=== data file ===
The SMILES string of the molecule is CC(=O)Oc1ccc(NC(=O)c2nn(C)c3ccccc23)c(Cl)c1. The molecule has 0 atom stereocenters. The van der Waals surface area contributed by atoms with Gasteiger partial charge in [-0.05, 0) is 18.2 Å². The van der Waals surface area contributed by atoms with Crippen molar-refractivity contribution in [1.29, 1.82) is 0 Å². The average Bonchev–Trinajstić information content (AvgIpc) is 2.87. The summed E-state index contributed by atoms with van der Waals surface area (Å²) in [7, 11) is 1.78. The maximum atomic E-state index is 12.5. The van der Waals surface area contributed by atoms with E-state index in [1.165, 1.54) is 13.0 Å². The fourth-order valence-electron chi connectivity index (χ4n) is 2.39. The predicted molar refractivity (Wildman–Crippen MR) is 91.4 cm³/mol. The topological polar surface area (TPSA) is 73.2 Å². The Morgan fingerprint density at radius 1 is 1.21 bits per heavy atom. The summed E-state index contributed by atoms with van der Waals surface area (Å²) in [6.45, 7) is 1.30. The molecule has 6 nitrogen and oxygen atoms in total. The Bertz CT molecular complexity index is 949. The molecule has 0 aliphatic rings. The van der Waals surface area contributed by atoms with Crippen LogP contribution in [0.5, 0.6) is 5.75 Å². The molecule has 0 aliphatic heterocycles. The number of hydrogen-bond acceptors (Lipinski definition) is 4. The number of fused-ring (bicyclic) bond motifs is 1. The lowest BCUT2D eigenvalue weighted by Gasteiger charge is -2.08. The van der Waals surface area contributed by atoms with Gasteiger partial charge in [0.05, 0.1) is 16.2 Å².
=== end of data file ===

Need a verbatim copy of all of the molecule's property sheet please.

The SMILES string of the molecule is CC(=O)Oc1ccc(NC(=O)c2nn(C)c3ccccc23)c(Cl)c1. The molecule has 0 atom stereocenters. The van der Waals surface area contributed by atoms with Gasteiger partial charge in [-0.05, 0) is 18.2 Å². The van der Waals surface area contributed by atoms with Crippen molar-refractivity contribution in [1.29, 1.82) is 0 Å². The average Bonchev–Trinajstić information content (AvgIpc) is 2.87. The summed E-state index contributed by atoms with van der Waals surface area (Å²) in [7, 11) is 1.78. The maximum atomic E-state index is 12.5. The van der Waals surface area contributed by atoms with E-state index in [1.165, 1.54) is 13.0 Å². The fourth-order valence-electron chi connectivity index (χ4n) is 2.39. The predicted molar refractivity (Wildman–Crippen MR) is 91.4 cm³/mol. The topological polar surface area (TPSA) is 73.2 Å². The Morgan fingerprint density at radius 1 is 1.21 bits per heavy atom. The summed E-state index contributed by atoms with van der Waals surface area (Å²) in [6.45, 7) is 1.30. The molecule has 6 nitrogen and oxygen atoms in total. The Bertz CT molecular complexity index is 949. The molecule has 0 aliphatic rings. The van der Waals surface area contributed by atoms with Crippen LogP contribution in [0.5, 0.6) is 5.75 Å². The molecule has 0 aliphatic heterocycles. The number of hydrogen-bond acceptors (Lipinski definition) is 4. The number of fused-ring (bicyclic) bond motifs is 1. The lowest BCUT2D eigenvalue weighted by Gasteiger charge is -2.08. The van der Waals surface area contributed by atoms with Gasteiger partial charge in [0.05, 0.1) is 16.2 Å².